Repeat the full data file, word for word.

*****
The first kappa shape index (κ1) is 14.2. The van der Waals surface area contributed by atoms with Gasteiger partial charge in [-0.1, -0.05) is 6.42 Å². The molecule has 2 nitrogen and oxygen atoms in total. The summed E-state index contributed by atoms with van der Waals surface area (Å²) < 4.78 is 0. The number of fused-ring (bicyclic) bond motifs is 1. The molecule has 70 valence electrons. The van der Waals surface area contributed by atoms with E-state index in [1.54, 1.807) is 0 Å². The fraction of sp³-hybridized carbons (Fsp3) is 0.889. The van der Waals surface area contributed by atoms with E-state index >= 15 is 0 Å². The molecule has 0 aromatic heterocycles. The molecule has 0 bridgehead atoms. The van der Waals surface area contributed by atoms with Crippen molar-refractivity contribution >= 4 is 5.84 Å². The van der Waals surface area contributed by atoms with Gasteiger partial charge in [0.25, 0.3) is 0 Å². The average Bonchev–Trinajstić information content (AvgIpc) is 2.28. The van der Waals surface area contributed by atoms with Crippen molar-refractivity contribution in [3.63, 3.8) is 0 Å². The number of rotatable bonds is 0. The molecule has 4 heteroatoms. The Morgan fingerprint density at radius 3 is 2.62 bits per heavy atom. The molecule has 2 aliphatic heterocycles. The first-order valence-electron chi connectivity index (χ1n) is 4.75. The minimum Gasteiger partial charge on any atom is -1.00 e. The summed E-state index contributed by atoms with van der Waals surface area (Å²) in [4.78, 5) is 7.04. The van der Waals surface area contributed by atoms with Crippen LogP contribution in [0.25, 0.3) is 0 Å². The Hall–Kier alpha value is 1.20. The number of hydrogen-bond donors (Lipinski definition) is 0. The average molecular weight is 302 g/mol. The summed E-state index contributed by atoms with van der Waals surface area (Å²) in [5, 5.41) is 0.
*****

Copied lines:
The first kappa shape index (κ1) is 14.2. The van der Waals surface area contributed by atoms with Gasteiger partial charge in [-0.1, -0.05) is 6.42 Å². The molecule has 2 nitrogen and oxygen atoms in total. The summed E-state index contributed by atoms with van der Waals surface area (Å²) < 4.78 is 0. The number of fused-ring (bicyclic) bond motifs is 1. The molecule has 70 valence electrons. The van der Waals surface area contributed by atoms with E-state index in [1.54, 1.807) is 0 Å². The fraction of sp³-hybridized carbons (Fsp3) is 0.889. The van der Waals surface area contributed by atoms with E-state index >= 15 is 0 Å². The molecule has 0 aromatic heterocycles. The molecule has 0 bridgehead atoms. The van der Waals surface area contributed by atoms with Crippen molar-refractivity contribution >= 4 is 5.84 Å². The van der Waals surface area contributed by atoms with Gasteiger partial charge in [0.25, 0.3) is 0 Å². The average Bonchev–Trinajstić information content (AvgIpc) is 2.28. The van der Waals surface area contributed by atoms with Crippen molar-refractivity contribution in [3.63, 3.8) is 0 Å². The number of rotatable bonds is 0. The molecule has 4 heteroatoms. The Morgan fingerprint density at radius 3 is 2.62 bits per heavy atom. The molecule has 2 aliphatic heterocycles. The first-order valence-electron chi connectivity index (χ1n) is 4.75. The minimum Gasteiger partial charge on any atom is -1.00 e. The summed E-state index contributed by atoms with van der Waals surface area (Å²) in [4.78, 5) is 7.04. The van der Waals surface area contributed by atoms with Crippen LogP contribution in [0.25, 0.3) is 0 Å². The Hall–Kier alpha value is 1.20. The number of hydrogen-bond donors (Lipinski definition) is 0. The average molecular weight is 302 g/mol. The summed E-state index contributed by atoms with van der Waals surface area (Å²) in [5, 5.41) is 0.